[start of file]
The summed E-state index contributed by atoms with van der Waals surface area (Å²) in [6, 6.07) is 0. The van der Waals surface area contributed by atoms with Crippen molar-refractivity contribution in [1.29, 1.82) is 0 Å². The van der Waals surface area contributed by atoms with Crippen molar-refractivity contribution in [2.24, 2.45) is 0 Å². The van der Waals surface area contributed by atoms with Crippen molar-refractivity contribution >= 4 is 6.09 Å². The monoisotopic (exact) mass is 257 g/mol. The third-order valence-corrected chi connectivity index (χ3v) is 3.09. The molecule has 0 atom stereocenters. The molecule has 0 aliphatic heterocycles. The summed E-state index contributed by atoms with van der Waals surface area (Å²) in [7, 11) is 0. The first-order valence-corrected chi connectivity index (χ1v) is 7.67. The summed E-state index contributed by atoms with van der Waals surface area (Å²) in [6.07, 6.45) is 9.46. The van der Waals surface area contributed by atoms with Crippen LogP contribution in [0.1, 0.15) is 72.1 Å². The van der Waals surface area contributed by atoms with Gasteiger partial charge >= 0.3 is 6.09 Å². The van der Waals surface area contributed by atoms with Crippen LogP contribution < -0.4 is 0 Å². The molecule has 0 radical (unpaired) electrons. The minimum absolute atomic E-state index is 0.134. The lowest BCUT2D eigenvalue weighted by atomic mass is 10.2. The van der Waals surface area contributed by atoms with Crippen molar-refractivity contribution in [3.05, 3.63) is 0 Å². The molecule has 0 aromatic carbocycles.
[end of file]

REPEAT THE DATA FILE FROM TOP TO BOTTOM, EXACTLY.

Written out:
The summed E-state index contributed by atoms with van der Waals surface area (Å²) in [6, 6.07) is 0. The van der Waals surface area contributed by atoms with Crippen molar-refractivity contribution in [1.29, 1.82) is 0 Å². The van der Waals surface area contributed by atoms with Crippen molar-refractivity contribution in [2.24, 2.45) is 0 Å². The van der Waals surface area contributed by atoms with Crippen molar-refractivity contribution >= 4 is 6.09 Å². The monoisotopic (exact) mass is 257 g/mol. The third-order valence-corrected chi connectivity index (χ3v) is 3.09. The molecule has 0 atom stereocenters. The molecule has 0 aliphatic heterocycles. The summed E-state index contributed by atoms with van der Waals surface area (Å²) in [7, 11) is 0. The first-order valence-corrected chi connectivity index (χ1v) is 7.67. The summed E-state index contributed by atoms with van der Waals surface area (Å²) in [6.07, 6.45) is 9.46. The van der Waals surface area contributed by atoms with Crippen LogP contribution in [0.1, 0.15) is 72.1 Å². The van der Waals surface area contributed by atoms with Gasteiger partial charge >= 0.3 is 6.09 Å². The van der Waals surface area contributed by atoms with Crippen LogP contribution < -0.4 is 0 Å². The molecule has 0 radical (unpaired) electrons. The minimum absolute atomic E-state index is 0.134. The lowest BCUT2D eigenvalue weighted by atomic mass is 10.2. The van der Waals surface area contributed by atoms with Crippen molar-refractivity contribution in [3.05, 3.63) is 0 Å². The molecule has 0 aromatic carbocycles.